Over at According To Hoyt today (linky), Sarah has quite a bit to say about the sterility of what the Social Justicy Glittery Hoo Haas call “proper” creative/artistic/literary pursuits. She’s right. More than that, she knows the emptiness of the kind of ideologies that have to lock people inside neatly labeled little boxes to “protect” them from the big bad world outside (hint: if merely being exposed to something else is enough to turn someone against your faith (or ideology or whatever the hell you want to call it), your thingummy belief whatsis sucks.

One of the side-effects of the sterility and mental walls is breathtaking ignorance from people who should – in theory at least (wonderful place, theory. Everything works the way it’s supposed to) – know what the freaking hell they’re talking about. And that in turn leads to the kind of nonsense that I, being a charter member of the Evil League of Evil (but not the Beautiful Evil Space Princess – that’s Sarah’s job) am obliged to poke fun at.

As a bookseller, I've really noticed over the past several years the complete loss of interest in the classic authors of science fiction. We used to take large numbers of books by classic sf authors such as Asimov, Clarke, and Pohl when we went to science fiction conventions. Now I've pretty well pulled all of those authors from the boxes of books we take to conventions, for the simple reason that they don't sell.

And if people don't read the works of earlier generations of writers, that means they don't know the history of their genre. And since science fiction is a genre of ideas, they don't know the history of the ideas being explored in current fiction -- which is particularly bad when an idea is being touted as new and fresh and challenging and breaking the boundaries (as if Harlan Ellison never published Dangerous Visions how many decades ago?)

The most obvious one is the current excitement about "non-binary gender," written with such breathless excitement that it's clear these people have never read The Left Hand of Darkness. And even before Ursula K. LeGuin came to prominence, other writers had been creating aliens with non-binary genders. However, most of them were not nearly so close to human as LeGuin's Gethens. The Ullerians of H. Beam Piper's Uller Uprising were reptilian, and the entities in James White's Sector General stories which had a dozen or more "sexes" (which seemed to function more like the reproductive classes found among fungi) were so alien as to approach Starfish Alien status, more like the Elder Things in H. P. Lovecraft's At the Mountains of Madness.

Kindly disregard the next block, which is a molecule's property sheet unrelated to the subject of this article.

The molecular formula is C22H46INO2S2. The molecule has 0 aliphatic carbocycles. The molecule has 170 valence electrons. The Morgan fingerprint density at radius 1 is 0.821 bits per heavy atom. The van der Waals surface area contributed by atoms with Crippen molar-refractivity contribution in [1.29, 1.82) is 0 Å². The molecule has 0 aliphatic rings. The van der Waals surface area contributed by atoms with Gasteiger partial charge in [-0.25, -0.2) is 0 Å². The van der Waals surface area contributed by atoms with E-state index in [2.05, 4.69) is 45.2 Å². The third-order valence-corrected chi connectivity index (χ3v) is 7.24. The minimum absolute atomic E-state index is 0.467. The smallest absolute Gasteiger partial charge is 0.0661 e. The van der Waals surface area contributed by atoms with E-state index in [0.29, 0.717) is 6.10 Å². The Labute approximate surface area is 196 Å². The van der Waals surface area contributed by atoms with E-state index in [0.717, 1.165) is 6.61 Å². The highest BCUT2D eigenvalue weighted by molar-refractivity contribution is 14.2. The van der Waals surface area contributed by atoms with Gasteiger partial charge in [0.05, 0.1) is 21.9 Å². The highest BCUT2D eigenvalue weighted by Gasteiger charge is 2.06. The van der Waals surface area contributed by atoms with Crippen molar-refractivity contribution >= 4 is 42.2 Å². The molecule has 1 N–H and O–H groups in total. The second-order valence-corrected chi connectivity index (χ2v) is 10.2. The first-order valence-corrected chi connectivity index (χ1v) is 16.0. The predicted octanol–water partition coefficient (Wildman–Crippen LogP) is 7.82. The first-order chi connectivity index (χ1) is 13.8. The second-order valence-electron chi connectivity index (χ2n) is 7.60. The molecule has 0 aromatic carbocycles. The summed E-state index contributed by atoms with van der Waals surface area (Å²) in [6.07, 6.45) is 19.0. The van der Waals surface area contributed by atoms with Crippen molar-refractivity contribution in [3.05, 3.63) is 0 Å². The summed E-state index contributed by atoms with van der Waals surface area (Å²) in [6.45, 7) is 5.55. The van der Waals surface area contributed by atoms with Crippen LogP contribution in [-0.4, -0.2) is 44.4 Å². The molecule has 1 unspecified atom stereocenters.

But that's just one of the most prominent ones, touted by certain people for political reasons. There are also technological elements in recent novels which are being touted as new and innovative, but in fact have their roots in far earlier stories.  A lot of things being written about AI right now are really new takes on topics that were dealt with way back in the 1940's and 1950's. Computer technology has advanced to the point where there's a lot less handwavium (Asimov's positronic brains being a perfect example that have been replaced by references to quantum computing in more recent works), but a lot of the same assumptions are still there, and aren't really being examined, even as we live in a world where people carry around more computing power in their phones than existed in the whole world when Asimov started writing his Susan Calvin stories.

Yes, some of the old classics of science fiction can feel a little stodgy, for the simple reason that they were written for an earlier generation and have accumulated a lot of Zeerust in areas where technology either progressed far faster than imagined (computers, thanks to integrated circuits and photolithography) or far slower (space travel in particular, for various reasons). But it's important to at least know them well enough to not look stupid to someone who grew up on them.